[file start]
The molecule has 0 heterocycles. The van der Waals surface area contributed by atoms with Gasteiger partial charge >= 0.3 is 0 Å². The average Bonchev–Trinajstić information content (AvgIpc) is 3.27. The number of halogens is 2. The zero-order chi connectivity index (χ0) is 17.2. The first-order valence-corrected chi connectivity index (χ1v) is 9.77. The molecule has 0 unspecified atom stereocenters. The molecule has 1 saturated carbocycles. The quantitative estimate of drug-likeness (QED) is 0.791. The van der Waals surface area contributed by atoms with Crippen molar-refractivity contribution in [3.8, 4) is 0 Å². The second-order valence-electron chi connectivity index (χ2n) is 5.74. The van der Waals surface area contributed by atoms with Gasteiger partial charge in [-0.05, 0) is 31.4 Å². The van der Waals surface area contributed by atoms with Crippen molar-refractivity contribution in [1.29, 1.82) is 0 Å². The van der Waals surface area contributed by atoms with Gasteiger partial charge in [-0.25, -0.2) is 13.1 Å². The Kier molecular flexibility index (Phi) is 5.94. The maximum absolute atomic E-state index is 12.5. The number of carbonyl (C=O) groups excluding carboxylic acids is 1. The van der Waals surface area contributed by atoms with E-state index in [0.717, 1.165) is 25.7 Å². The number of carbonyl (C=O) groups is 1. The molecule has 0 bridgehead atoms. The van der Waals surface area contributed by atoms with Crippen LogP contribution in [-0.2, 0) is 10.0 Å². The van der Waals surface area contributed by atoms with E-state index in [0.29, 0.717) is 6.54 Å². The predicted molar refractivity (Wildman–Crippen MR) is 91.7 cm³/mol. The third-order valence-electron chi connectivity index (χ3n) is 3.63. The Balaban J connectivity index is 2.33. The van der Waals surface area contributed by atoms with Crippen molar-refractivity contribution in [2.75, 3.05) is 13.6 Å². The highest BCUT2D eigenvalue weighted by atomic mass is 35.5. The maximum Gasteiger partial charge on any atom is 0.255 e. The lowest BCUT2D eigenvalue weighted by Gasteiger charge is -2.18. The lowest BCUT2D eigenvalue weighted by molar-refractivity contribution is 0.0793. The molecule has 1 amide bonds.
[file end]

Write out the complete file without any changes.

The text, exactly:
The molecule has 0 heterocycles. The van der Waals surface area contributed by atoms with Gasteiger partial charge >= 0.3 is 0 Å². The average Bonchev–Trinajstić information content (AvgIpc) is 3.27. The number of halogens is 2. The zero-order chi connectivity index (χ0) is 17.2. The first-order valence-corrected chi connectivity index (χ1v) is 9.77. The molecule has 0 unspecified atom stereocenters. The molecule has 1 saturated carbocycles. The quantitative estimate of drug-likeness (QED) is 0.791. The van der Waals surface area contributed by atoms with Crippen molar-refractivity contribution in [3.8, 4) is 0 Å². The second-order valence-electron chi connectivity index (χ2n) is 5.74. The van der Waals surface area contributed by atoms with Gasteiger partial charge in [-0.05, 0) is 31.4 Å². The van der Waals surface area contributed by atoms with Crippen molar-refractivity contribution in [1.29, 1.82) is 0 Å². The van der Waals surface area contributed by atoms with Gasteiger partial charge in [-0.25, -0.2) is 13.1 Å². The Kier molecular flexibility index (Phi) is 5.94. The maximum absolute atomic E-state index is 12.5. The number of carbonyl (C=O) groups excluding carboxylic acids is 1. The van der Waals surface area contributed by atoms with E-state index in [0.717, 1.165) is 25.7 Å². The number of carbonyl (C=O) groups is 1. The molecule has 0 bridgehead atoms. The van der Waals surface area contributed by atoms with Crippen LogP contribution in [-0.2, 0) is 10.0 Å². The van der Waals surface area contributed by atoms with E-state index in [0.29, 0.717) is 6.54 Å². The predicted molar refractivity (Wildman–Crippen MR) is 91.7 cm³/mol. The third-order valence-electron chi connectivity index (χ3n) is 3.63. The Balaban J connectivity index is 2.33. The van der Waals surface area contributed by atoms with Crippen molar-refractivity contribution in [2.75, 3.05) is 13.6 Å². The highest BCUT2D eigenvalue weighted by atomic mass is 35.5. The maximum Gasteiger partial charge on any atom is 0.255 e. The lowest BCUT2D eigenvalue weighted by Gasteiger charge is -2.18. The lowest BCUT2D eigenvalue weighted by molar-refractivity contribution is 0.0793. The molecule has 1 amide bonds.